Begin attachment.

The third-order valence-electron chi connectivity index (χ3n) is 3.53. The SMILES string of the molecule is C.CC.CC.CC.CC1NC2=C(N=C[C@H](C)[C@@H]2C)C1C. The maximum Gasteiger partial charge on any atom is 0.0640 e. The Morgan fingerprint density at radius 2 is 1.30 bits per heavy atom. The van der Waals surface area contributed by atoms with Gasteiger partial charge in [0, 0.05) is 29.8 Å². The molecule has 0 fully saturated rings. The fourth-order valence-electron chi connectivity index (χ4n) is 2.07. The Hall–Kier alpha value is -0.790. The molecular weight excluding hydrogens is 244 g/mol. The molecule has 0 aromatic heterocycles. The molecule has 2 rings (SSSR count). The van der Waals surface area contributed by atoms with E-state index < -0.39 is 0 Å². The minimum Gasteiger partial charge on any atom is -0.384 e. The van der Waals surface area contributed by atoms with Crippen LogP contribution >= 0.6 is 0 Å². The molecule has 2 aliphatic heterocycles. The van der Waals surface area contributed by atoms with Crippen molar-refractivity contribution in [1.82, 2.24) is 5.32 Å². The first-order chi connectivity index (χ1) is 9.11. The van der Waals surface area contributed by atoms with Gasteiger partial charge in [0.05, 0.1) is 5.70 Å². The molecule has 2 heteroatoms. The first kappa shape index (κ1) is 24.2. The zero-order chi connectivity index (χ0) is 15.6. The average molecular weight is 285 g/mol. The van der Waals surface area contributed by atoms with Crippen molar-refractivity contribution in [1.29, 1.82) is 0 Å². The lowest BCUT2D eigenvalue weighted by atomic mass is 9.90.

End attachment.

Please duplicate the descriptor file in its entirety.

The third-order valence-electron chi connectivity index (χ3n) is 3.53. The SMILES string of the molecule is C.CC.CC.CC.CC1NC2=C(N=C[C@H](C)[C@@H]2C)C1C. The maximum Gasteiger partial charge on any atom is 0.0640 e. The Morgan fingerprint density at radius 2 is 1.30 bits per heavy atom. The van der Waals surface area contributed by atoms with Gasteiger partial charge in [0, 0.05) is 29.8 Å². The molecule has 0 fully saturated rings. The fourth-order valence-electron chi connectivity index (χ4n) is 2.07. The Hall–Kier alpha value is -0.790. The molecular weight excluding hydrogens is 244 g/mol. The molecule has 0 aromatic heterocycles. The molecule has 2 rings (SSSR count). The van der Waals surface area contributed by atoms with E-state index < -0.39 is 0 Å². The minimum Gasteiger partial charge on any atom is -0.384 e. The van der Waals surface area contributed by atoms with Crippen LogP contribution >= 0.6 is 0 Å². The molecule has 2 aliphatic heterocycles. The van der Waals surface area contributed by atoms with Crippen molar-refractivity contribution in [1.82, 2.24) is 5.32 Å². The first-order chi connectivity index (χ1) is 9.11. The van der Waals surface area contributed by atoms with Gasteiger partial charge in [0.05, 0.1) is 5.70 Å². The molecule has 2 heteroatoms. The first kappa shape index (κ1) is 24.2. The zero-order chi connectivity index (χ0) is 15.6. The average molecular weight is 285 g/mol. The van der Waals surface area contributed by atoms with Crippen molar-refractivity contribution in [1.29, 1.82) is 0 Å². The lowest BCUT2D eigenvalue weighted by atomic mass is 9.90.